Polly Offline

    Registered: 06/29/09
    Posts: 330
    Well we're there too, DS 7 and not into sports, unless a spontaneous game with fun invented rules. We just moved to a new district and it is awesome in many respects, but it is also more sports oriented. At the old school PE was all about jumping around just having fun, just anti-obesity activity oriented. Here it is skill building time, "fun" drills and races that emphasize rules and competition although they say the opposite. Recess at the old school was mostly free for alls on the play equipment with 20 different things going on , here there is a more uniform culture with the girls virtually all doing make believe play and the boys playing soccer (every single day, wouldn't that get dull?). One group of 2 boys are best friends and play by themselves, but DS would be the third wheel there. Recess here is also limited to the grade rather than a mix of ages, which really diminishes the novelty one might find out there.

    DS is destined to play with the girls I think for the next couple of years. That's okay by me! Luckily he likes being the "monster", "dad", etc for them so seems to be getting along okay, wistful about not being part of the boy play though. But recess is ridiculously short now so over all too soon.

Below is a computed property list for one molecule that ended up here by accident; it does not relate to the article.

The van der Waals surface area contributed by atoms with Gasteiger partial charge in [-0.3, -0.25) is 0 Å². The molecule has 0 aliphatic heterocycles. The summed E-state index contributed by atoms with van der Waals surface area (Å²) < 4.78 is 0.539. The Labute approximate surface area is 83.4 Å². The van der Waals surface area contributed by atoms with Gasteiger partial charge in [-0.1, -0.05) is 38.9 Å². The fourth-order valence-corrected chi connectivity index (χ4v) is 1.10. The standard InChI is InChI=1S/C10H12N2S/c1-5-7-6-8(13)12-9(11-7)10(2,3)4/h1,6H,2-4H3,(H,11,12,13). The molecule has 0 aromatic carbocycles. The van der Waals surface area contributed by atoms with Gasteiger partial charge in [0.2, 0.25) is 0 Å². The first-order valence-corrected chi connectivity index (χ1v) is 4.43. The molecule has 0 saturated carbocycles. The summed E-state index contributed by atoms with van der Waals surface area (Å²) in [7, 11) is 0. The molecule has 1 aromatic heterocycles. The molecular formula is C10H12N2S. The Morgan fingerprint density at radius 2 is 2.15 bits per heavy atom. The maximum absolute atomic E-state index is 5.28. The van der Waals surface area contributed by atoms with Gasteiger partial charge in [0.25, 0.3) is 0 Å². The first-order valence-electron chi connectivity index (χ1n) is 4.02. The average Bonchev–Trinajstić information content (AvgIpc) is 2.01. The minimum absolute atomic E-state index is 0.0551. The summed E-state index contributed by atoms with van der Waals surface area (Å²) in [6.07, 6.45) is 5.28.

No great advice, just posting so you know it's not just your DS.

    #201329 - 09/18/14 11:03 AM Re: Boys and sports, sigh.... [Re: cammom]
    suevv Offline

    Registered: 08/10/12
    Posts: 381
    Hmmm - my DS6 is actually physically quite gifted and can whack a a baseball out of the park. BUT - he still chooses not to play team sports. We offer the option but don't push it. I think he has a strong sense that it's a bad place for him emotionally. His intensity, perfectionism and anxiety just take the fun out of it for him for now.

    On the other hand, he bikes, swims, walks our dog, hikes, etc., and keeps physically quite active. This is imperative for him. Without that physical stuff he doesn't sleep or eat well, and quickly gets into a downward spiral. So - I do think physical activity is a huge help but we don't get it from organized sports.

    We also don't get friendship from organized sports. We did facilitate him finding a couple close friends by letting him bring some nerd-ish things to school. He has a couple Magic the Gathering decks in his backpack at all times. He also has a rotating selection of "grown-up" books and magazines on topics of interest - currently super cars and oceanography. It's surprising how quickly other members of his "tribe" gather to him when he pulls these things out. This has been especially helpful in his school after-care setting where the kids get more choice in their activities. But it also helps out at lunch and recess, and that's a time that can either be used for making friends OR awful memories of isolation and rejection.